Milan is now all but confirmed as the third location of the UPC's Central Division. However, according to Italian media reports, the French and German governments are hotly debating with Italian representatives regarding the division of technical classes between the courts. Italy, meanwhile, is dissatisifed with the notion that it may no longer receive the same compentencies as were originally allocated to London.
1 March 2023 by Amy Sandys
That Milan will host the third and final available UPC Central Division seat seems inevitable. However, according to a recent report in Italian business paper Il Sole 24 Ore, present discussions have developed to focus on the proposed distribution of the International Patent Classification (IPC) classes between the three central locations, the other two of which are Paris and Munich.
According to the Agreement on a Unified Patent Court (UPCA), Paris, which also hosts the president’s office, has jurisdiction over cases involving textiles and paper, fixed constructions, physics, and electricity. The agreement allocates the Munich section of the Central Division mechanical engineering, lighting, heating, weapons, and blasting.
However, discrepancy has emerged regarding whether the IPC classes the UPCA had previously assigned to London – human necessities (i.e. pharmaceuticals), chemistry, metallurgy – will automatically be transferred to Milan. Many experts had expected this, in the event that the UPC states opt for Milan as the third seat.
After the Brexit-related withdrawal of the UK from the UPC project, representatives initially agreed that the former London divisions would first go to Paris and Munich until a final decision was made. In the meantime, Milan has remained in the race as the only candidate to succeed London.
It appears that the discrepancy has occurred due to the distribution of compentencies as laid out under Article 7(2) of the UPCA. As it stands, the Italian position is that the division of competencies is not a consequence of Brexit. This is because the UPC has not fixed the geographical location under Article 7(2).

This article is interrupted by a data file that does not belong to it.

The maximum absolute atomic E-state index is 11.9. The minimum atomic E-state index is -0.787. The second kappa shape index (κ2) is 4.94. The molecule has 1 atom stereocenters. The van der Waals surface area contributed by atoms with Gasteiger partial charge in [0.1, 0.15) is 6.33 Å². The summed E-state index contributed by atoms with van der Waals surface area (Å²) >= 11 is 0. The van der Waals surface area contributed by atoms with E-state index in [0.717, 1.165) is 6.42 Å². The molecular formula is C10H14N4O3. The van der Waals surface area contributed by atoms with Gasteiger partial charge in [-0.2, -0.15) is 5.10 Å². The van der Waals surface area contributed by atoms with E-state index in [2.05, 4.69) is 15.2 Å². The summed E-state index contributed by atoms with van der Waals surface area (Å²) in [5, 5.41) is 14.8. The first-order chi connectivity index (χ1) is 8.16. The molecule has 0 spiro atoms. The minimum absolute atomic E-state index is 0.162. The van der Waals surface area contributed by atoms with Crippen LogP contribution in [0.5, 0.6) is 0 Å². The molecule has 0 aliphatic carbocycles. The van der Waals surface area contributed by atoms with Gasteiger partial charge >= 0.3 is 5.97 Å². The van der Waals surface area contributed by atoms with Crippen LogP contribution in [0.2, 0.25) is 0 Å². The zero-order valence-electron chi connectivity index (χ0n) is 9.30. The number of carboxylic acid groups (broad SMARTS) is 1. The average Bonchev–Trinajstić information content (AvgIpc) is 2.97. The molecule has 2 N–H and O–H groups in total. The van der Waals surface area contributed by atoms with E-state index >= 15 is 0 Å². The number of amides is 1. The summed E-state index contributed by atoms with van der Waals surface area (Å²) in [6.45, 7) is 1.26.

Thus, while the UPC Administrative Council should have independent leave to amend the agreement regarding the geographical location, i.e. it can update the third division from London to Milan, it is unclear whether this also requires a change of the allocation of competencies decided when those involved drafted Annex II of the UPCA.
According to IL Sole 24 Ore, the French and German governments have agreed to transfer the former London seat to Milan. However, the governments have apparently also proposed that the Paris UPC division will take over patent cases which include SPCs, while the Munich division will hear cases concerning chemistry and metallurgy. This would leave the Milan central division in charge of pharmaceutical patents without SPCs, and non-pharmaceutical biotechnology cases.
In its report, Il Sole 24 Ore refers to Italian government documents, the existence of which Italian lawyers have confirmed to JUVE Patent. Despite a request from JUVE Patent, the UPC Administrative Committee and the German government have so far not commented on the dispute between the three countries.
Naturally, Italy’s patent lawyers, as well as many political stakeholders, are less than enthusiastic about the prospect of Milan losing the bulk of its compentencies. Italy remains an important jurisdiction for patent law, especially in pharmaceutical and life sciences cases.
The Hague confirming its withdrawal of interest as the third UPC Central Division location provided the northern Italian city with a chance to demonstrate its clout on the European stage. The Italian government officially fielded its choice in 2020.
The question of competency is a hot topic in the Italian parliament. Currently, the desire for Milan to host the UPC’s third seat is not in doubt; despite recent political upheaval, parliament has so far broadly shown bi-partisan support. According to JUVE Patent sources, numerous MPs have submitted questions to the competent ministers, in particular Minister of Justice Carlo Nordio.